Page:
Three Ways To Live Life To The Fullest With Fibromyalgia

Three Ways To Live Life To The Fullest With Fibromyalgia

With a title like that, I hope you’ll keep reading. This is no joke, we can live life to its fullest even with fibromyalgia, chronic fatigue, chronic pain or any other life altering pain related disease. I have had fibro for thirty-two years and counting. I have just started to feel like I can live my life to its fullest potential. I still have bad days, bad weeks and bad months. I have pain every single day of my life. The pain vacillates, but it’s always there. The headaches, joint pain, muscle pain, flu like malaise, the works. I have a majority of the fibro symptoms listed in this article of fibromyalgia symptoms. but now that I’ve learned a few things, I can see a dim light at the end of the tunnel during flare ups and bad days or weeks or months.

I know the flare ups will pass and leave me with traditional pain and anguish caused by fibromyalgia. Keep in mind, back when life was normal for you, you had bad days, you didn’t feel normal, sick days, days where you were in an inexplicable funk. That type of life is the same with fibro. Good days are typically painful to various degrees. Flare ups are the bad days or the funky days.

three_ways_to_live_life_fullest_1

The three ways to live life to the fullest with fibromyalgia are:

Accept Your New Reality And Limitations

Manage Expectations

Find New Ways To Feel Fulfilled

I have fibromyalgia, I’m not some professional writing about this debilitating disease, I write from personal experience. I plan on writing about all three of this topic, hopefully in the next three days. Although it’s fibro permitting, so stay tuned for the next two articles.

Accept Your New Reality And Limitations

When you have a chronic pain illnesses like fibromyalgia, chronic fatigue, chronic pain, or any other illness that creates chronic pain, you know that there are limitations. You can no longer do what you used to do. You wear out far more easily than you used to. It hurts to do common things that you’ve regularly done in the past. It hurts to do anything, it hurts to do nothing. Even breathing can hurt sometimes.

This is your new reality. You need to accept your new reality. That does not mean you give up and give into your illness. Accepting that fact that things are different than they used to be and always will be, doesn’t mean you’re giving in to the illness. If you accept the fact that life is what it currently is, it’s easier to move on with your new life and a way to live.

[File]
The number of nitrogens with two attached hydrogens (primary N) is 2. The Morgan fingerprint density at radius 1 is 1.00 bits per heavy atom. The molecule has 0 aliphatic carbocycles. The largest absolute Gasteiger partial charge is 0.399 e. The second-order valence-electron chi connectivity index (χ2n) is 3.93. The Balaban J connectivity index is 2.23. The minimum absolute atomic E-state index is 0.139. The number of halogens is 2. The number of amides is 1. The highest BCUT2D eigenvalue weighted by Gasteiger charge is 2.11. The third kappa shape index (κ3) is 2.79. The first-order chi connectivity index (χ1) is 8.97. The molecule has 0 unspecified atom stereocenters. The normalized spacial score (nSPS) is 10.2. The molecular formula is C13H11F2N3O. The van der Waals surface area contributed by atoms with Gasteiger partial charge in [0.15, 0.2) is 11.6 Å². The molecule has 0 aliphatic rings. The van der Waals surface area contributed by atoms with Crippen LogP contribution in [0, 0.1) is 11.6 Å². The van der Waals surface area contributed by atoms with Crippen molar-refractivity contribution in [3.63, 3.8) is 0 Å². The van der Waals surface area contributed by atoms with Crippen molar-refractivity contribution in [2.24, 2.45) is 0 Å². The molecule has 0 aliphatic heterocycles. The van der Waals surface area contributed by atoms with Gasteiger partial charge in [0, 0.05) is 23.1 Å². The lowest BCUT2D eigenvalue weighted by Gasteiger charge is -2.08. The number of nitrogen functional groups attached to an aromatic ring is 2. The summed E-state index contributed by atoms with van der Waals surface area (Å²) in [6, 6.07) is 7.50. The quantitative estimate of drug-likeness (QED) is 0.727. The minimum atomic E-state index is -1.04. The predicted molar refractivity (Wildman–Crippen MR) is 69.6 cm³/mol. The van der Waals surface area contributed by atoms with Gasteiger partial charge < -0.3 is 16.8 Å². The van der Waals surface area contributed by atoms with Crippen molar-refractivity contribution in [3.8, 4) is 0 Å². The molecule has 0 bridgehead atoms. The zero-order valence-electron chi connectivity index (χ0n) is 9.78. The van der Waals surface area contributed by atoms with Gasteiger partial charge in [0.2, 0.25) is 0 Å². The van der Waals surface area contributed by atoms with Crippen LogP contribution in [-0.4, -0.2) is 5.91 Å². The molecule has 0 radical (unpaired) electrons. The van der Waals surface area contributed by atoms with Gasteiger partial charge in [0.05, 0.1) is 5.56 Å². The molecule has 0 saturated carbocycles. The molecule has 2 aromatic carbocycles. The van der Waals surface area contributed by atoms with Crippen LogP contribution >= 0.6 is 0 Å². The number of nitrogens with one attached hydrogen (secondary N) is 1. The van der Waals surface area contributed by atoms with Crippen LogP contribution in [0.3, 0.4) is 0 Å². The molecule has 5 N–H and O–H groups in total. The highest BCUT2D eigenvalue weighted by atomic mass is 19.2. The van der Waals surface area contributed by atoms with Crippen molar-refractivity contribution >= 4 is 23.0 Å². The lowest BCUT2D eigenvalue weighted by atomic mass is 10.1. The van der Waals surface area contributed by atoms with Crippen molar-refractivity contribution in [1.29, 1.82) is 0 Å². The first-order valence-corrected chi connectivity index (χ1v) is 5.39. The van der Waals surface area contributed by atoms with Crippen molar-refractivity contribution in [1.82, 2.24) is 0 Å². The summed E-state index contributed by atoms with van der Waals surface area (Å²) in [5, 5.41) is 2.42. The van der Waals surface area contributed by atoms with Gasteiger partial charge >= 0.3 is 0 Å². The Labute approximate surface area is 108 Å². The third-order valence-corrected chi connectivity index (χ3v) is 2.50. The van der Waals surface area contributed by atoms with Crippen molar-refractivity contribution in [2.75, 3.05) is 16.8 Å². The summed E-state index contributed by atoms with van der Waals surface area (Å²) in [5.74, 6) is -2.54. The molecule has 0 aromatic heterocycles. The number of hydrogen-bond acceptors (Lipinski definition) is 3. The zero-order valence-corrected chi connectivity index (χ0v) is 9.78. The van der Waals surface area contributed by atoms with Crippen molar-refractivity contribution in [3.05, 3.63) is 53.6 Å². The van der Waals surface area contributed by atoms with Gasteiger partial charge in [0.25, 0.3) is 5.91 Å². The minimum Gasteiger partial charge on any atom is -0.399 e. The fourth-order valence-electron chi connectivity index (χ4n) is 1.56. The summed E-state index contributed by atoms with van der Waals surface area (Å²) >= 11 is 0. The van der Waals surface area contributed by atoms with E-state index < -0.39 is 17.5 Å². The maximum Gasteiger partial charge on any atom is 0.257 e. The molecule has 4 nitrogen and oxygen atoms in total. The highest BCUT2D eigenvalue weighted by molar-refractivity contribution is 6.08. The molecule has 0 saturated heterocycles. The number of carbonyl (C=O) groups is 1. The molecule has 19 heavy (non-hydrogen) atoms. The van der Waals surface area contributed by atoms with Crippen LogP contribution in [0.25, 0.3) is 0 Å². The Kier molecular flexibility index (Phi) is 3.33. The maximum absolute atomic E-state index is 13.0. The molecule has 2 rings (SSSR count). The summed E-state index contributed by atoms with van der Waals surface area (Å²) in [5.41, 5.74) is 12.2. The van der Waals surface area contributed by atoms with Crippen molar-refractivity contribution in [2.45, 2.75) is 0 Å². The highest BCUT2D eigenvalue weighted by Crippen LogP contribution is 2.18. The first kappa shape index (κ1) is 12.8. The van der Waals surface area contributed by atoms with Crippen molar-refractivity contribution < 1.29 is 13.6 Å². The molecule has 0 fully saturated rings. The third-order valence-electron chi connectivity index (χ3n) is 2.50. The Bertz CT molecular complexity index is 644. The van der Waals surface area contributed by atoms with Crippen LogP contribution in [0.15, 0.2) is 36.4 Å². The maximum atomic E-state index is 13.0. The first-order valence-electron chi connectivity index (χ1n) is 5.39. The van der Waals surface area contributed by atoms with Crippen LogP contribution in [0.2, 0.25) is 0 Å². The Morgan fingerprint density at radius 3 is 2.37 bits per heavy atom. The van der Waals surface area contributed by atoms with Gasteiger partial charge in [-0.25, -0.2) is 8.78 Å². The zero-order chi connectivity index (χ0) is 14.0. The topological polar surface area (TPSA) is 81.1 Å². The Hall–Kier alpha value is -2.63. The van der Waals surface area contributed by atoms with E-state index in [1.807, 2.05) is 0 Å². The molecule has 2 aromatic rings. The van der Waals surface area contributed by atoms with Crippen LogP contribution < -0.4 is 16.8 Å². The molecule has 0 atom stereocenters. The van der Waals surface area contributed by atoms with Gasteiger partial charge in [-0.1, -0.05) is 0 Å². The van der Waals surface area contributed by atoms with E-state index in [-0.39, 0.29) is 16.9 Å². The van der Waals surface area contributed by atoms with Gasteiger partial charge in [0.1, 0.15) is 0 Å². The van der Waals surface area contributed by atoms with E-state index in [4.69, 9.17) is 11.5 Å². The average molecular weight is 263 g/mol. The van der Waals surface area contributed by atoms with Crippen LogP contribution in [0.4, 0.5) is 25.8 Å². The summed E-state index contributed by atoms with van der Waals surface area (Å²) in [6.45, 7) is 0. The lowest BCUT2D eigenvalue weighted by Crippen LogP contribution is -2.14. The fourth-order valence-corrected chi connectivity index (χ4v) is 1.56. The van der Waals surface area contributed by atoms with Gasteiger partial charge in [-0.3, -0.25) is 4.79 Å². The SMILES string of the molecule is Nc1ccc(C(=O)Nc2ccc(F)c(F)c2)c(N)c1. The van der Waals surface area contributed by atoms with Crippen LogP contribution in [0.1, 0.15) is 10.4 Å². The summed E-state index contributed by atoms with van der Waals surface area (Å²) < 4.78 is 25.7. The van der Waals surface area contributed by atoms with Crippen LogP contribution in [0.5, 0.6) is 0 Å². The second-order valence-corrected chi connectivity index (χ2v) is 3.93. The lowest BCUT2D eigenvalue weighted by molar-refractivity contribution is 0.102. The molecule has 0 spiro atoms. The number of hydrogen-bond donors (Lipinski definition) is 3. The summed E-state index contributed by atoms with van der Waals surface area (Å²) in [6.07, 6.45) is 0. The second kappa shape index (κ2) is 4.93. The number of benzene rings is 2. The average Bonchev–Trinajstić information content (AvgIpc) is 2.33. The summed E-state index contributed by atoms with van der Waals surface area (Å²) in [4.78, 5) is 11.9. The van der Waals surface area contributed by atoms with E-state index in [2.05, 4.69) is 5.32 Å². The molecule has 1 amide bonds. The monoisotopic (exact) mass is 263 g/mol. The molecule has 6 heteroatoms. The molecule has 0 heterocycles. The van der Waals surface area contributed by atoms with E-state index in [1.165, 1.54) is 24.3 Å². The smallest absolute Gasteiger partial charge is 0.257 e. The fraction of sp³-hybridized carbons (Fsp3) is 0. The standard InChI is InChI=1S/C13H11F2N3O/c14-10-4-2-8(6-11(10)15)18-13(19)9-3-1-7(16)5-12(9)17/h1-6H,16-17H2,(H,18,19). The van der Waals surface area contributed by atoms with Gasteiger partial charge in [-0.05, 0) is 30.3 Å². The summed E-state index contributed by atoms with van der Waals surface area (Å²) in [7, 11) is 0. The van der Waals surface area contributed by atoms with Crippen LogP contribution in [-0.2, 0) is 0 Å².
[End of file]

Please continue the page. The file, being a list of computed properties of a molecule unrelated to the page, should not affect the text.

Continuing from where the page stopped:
I’ve heard people say “fibro doesn’t have me, I have it” or “fibromyalgia isn’t going to determine my life, or change my life.” That can be seen as a good fighters mantra but it’s not complete reality. Fibro does change your life and it does determine some of what you can or cannot do. I’m not a professional health care provider or a psychiatrist. I’m a man who has had fibromyalgia for thirty-two year and counting. I speak from experience.

If you accept your limitations then you can learn to work around them. If you don’t accept your limitations, then you’re going to work hard and hurt more and feel more anguish on top of the debilitating, bone crushing pain of a chronic pain illness.

Accepting your new reality doesn’t mean you’re giving into it, it means you understand the need to work around it.

We all hope and pray for a cure or a superior way to manage the symptoms of chronic pain. But until then, this is our life. Let’s get on with living it the best way possible.

Here are some thoughts or ideas on how to accept your new reality. For some reason, a great many deal with an issue of guilt. They feel guilty being in pain all the time. They feel guilty because they can’t do what they used to do. There are many other reasons to feel guilty, but there are no good reasons to feel guilty. Let go of any guilt that you may feel.

“Did you ask to have this illness?” No.

“Had you deliberately done anything to cause this illness?” No.

“Do you want this illness?” No.

“Do you enjoy being in pain all the time?” No.

Then don’t feel guilty. Let go of any guilt.

If you accept the fact that you have fibromyalgia or any other chronic pain disease, then you can treat it the way you should. With respect. Respect the fact that you may need a nap or two or three during the day. Your body has a pain sickness and needs rest. You also aren’t going to get better any time soon so you need to accept the fact that you need to pace yourself.

Troy Wagstaff

P.S.
Look for Parts 2 and 3 within the next few days…

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